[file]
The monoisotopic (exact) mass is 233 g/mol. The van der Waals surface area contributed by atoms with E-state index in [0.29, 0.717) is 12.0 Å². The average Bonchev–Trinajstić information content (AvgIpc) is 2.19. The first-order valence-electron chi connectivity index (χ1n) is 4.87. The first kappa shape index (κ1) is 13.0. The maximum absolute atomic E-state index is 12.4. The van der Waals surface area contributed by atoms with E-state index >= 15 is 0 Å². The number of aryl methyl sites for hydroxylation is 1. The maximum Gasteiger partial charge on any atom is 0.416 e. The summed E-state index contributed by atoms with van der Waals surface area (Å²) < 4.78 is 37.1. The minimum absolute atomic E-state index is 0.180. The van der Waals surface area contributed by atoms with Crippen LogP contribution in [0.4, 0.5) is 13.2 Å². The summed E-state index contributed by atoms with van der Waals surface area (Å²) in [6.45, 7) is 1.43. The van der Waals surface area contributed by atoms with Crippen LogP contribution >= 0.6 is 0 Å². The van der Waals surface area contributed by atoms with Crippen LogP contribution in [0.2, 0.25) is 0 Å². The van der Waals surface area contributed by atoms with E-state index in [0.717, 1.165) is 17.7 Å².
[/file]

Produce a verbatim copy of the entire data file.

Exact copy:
The monoisotopic (exact) mass is 233 g/mol. The van der Waals surface area contributed by atoms with E-state index in [0.29, 0.717) is 12.0 Å². The average Bonchev–Trinajstić information content (AvgIpc) is 2.19. The first-order valence-electron chi connectivity index (χ1n) is 4.87. The first kappa shape index (κ1) is 13.0. The maximum absolute atomic E-state index is 12.4. The van der Waals surface area contributed by atoms with E-state index >= 15 is 0 Å². The number of aryl methyl sites for hydroxylation is 1. The maximum Gasteiger partial charge on any atom is 0.416 e. The summed E-state index contributed by atoms with van der Waals surface area (Å²) < 4.78 is 37.1. The minimum absolute atomic E-state index is 0.180. The van der Waals surface area contributed by atoms with Crippen LogP contribution in [0.4, 0.5) is 13.2 Å². The summed E-state index contributed by atoms with van der Waals surface area (Å²) in [6.45, 7) is 1.43. The van der Waals surface area contributed by atoms with Crippen LogP contribution >= 0.6 is 0 Å². The van der Waals surface area contributed by atoms with Crippen LogP contribution in [0.2, 0.25) is 0 Å². The van der Waals surface area contributed by atoms with E-state index in [0.717, 1.165) is 17.7 Å².